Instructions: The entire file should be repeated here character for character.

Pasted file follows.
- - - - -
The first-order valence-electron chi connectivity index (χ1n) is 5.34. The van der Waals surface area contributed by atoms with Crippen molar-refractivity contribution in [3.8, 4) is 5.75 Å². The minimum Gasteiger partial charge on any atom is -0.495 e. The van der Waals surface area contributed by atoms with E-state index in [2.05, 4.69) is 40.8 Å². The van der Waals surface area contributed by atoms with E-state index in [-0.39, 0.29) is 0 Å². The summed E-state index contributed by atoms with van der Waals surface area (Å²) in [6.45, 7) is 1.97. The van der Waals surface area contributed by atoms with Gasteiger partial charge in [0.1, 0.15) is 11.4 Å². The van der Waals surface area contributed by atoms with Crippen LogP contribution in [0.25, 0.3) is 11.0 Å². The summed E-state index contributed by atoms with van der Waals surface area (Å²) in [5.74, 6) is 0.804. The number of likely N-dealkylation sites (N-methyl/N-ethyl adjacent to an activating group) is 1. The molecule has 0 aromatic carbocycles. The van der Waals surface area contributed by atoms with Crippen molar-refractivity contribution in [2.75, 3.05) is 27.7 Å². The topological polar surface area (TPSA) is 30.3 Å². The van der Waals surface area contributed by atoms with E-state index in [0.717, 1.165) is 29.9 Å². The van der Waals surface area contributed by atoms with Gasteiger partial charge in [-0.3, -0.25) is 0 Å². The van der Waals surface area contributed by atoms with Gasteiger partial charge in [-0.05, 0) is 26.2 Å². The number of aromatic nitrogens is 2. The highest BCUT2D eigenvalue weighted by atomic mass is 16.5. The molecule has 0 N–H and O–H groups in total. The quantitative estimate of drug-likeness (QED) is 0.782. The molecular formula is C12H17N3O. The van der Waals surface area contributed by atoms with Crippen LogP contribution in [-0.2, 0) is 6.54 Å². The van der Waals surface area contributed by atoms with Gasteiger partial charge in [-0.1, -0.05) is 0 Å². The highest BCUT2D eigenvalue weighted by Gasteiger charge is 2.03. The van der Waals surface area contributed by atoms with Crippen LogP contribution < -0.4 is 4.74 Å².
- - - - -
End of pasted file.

The first-order valence-electron chi connectivity index (χ1n) is 5.34. The van der Waals surface area contributed by atoms with Crippen molar-refractivity contribution in [3.8, 4) is 5.75 Å². The minimum Gasteiger partial charge on any atom is -0.495 e. The van der Waals surface area contributed by atoms with E-state index in [2.05, 4.69) is 40.8 Å². The van der Waals surface area contributed by atoms with E-state index in [-0.39, 0.29) is 0 Å². The summed E-state index contributed by atoms with van der Waals surface area (Å²) in [6.45, 7) is 1.97. The van der Waals surface area contributed by atoms with Gasteiger partial charge in [0.1, 0.15) is 11.4 Å². The van der Waals surface area contributed by atoms with Crippen LogP contribution in [0.25, 0.3) is 11.0 Å². The summed E-state index contributed by atoms with van der Waals surface area (Å²) in [5.74, 6) is 0.804. The number of likely N-dealkylation sites (N-methyl/N-ethyl adjacent to an activating group) is 1. The molecule has 0 aromatic carbocycles. The van der Waals surface area contributed by atoms with Crippen molar-refractivity contribution in [2.75, 3.05) is 27.7 Å². The topological polar surface area (TPSA) is 30.3 Å². The van der Waals surface area contributed by atoms with E-state index in [0.717, 1.165) is 29.9 Å². The van der Waals surface area contributed by atoms with Gasteiger partial charge in [-0.3, -0.25) is 0 Å². The van der Waals surface area contributed by atoms with Gasteiger partial charge in [-0.05, 0) is 26.2 Å². The number of aromatic nitrogens is 2. The highest BCUT2D eigenvalue weighted by atomic mass is 16.5. The molecule has 0 N–H and O–H groups in total. The quantitative estimate of drug-likeness (QED) is 0.782. The molecular formula is C12H17N3O. The van der Waals surface area contributed by atoms with Crippen LogP contribution in [-0.2, 0) is 6.54 Å². The van der Waals surface area contributed by atoms with Gasteiger partial charge in [-0.1, -0.05) is 0 Å². The highest BCUT2D eigenvalue weighted by Gasteiger charge is 2.03. The van der Waals surface area contributed by atoms with Crippen LogP contribution < -0.4 is 4.74 Å².